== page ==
Doing It Yourself
by Edouard A. Szajna

Part 5 - Checking the Building's Structure

"Design is not just what it looks like and feels like. Design is how it works". - Steve Jobs

In this installment of our DIY series, Ed identifies what to look for when inspecting the basic structure of the space.

It should be an obvious thing to most folks that the space you're looking to lease should be safe and structurally sound. Although this will usually be less of a concern with new or new-er buildings, you should always take the time to check anyway (remember: Trust but Verify). Unfortunately, it is all too common that sometimes the previous tenants of a space did something to compromise the structural integrity of the walls, roofing, flooring and or support systems.

As you do your walk-through, make sure to look into any ceiling spaces, crawl spaces, behind walls and in basements check to ensure the wood is not rotten, wet or show signs of termite damage. Yeah, we know it's not the cleanest part of the process, but it is one of the most important. If you can see them, verify that all of the steel support members are generally sound (no heavy rust or deteriorations), unaltered ( no cuts) and true (nice and straight).

If your remodeling plans are going to require you to move walls or alter any other items (i.e., adding staircases, adding or changing HVAC shafts, modifying the entrances and exits), you'll need to identify and make note of any load bearing structures. However, the final design is a job best left for the pros and is NOT a do it yourself job.

It's important to know that any modifications to the load bearing structures of a building (i.e., columns, beams, walls or flooring systems) can be a very costly line item on your budget and any change to the structural integrity of a space will require proper design by a licensed architect or professional engineer.

If you’re on a tight budget, we urge you to evaluate alternative layouts or even other locations in lieu of embarking on any structural modifications to the can be that costly.

Check the storefront (or the building's front entry), all doors, window systems and rear exits should always be in good shape and function properly. Make sure to open and close all doors and windows and ensure that the glazing ( a fancy name for the glass) is unbroken and has tight weather sealing.

Ensure that all doors, windows and other penetrations are weather sealed and operate properly (because gaps, even the small ones can lead to an inefficient energy design of the space and invite critters to come in and visit.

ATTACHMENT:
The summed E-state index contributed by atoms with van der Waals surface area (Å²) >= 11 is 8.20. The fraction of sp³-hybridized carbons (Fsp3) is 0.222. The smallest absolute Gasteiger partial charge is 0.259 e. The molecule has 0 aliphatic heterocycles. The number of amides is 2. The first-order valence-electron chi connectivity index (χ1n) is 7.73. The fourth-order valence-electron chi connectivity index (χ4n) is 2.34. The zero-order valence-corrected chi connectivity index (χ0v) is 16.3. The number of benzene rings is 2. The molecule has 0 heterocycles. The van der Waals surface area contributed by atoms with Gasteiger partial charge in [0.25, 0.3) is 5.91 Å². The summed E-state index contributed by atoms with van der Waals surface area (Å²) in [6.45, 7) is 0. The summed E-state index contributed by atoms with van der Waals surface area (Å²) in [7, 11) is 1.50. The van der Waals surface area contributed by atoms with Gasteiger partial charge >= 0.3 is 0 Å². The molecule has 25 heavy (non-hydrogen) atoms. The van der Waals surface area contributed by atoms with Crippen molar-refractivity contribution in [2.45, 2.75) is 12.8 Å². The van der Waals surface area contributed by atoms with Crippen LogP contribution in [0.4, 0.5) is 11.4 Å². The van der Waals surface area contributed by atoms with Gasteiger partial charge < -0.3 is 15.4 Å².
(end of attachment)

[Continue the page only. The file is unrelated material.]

Check that all locks, handsets (door knobs) and latches are easy to operate and make sure that they work without sticking. As with the other systems and features of the building, make a note of it and identify who's job it will be to fix the issue (It's always best to make a list and negotiate the repairs with the Landlord when first making an offer).

Always ensure that your storefront is weather tight, with no broken window seals (that might cause a fogging up of insides of a window), check that the frames are clean and that the paint (if any) is not flaking.

As you walk through the space, make sure to note the overall cleanliness of the space, especially for signs of mold, mildew, water damage, rotting wood members, unusual odors and/or smoke damage.

Although most states require the landlord to disclose any fire damage to their prospective tenants, your new space should have a clean smell and feel to it. If your landlord is delivering a dirty, unsafe space, you can rest assured that there's probably other problems with the building and they will care very little about your leaking roof, lack of sufficient heat or flooded parking lot.

Mold is a serious concern because it can causes so many health problems; remember; you, your employees and your customers are going to be spending time in this environment. Make sure it is as healthy as possible.

Is your space part of a larger structure? Do you have neighbors adjacent, above or below? Is there a basement? These are also spaces that you should check, with permission, of course.

By asking these questions you will get a better understanding your space giving you the knowledge to make better business decisions concerning “doing it yourself”. Always remember that if you have any concerns about a building's structure, utilities or general conditions, always consult with your own professionals.

With your space measured and the utilities identified it's time to take your information back home and start working on your floor plan.


NEXT in Doing It Yourself

Part 6 -Laying out your space

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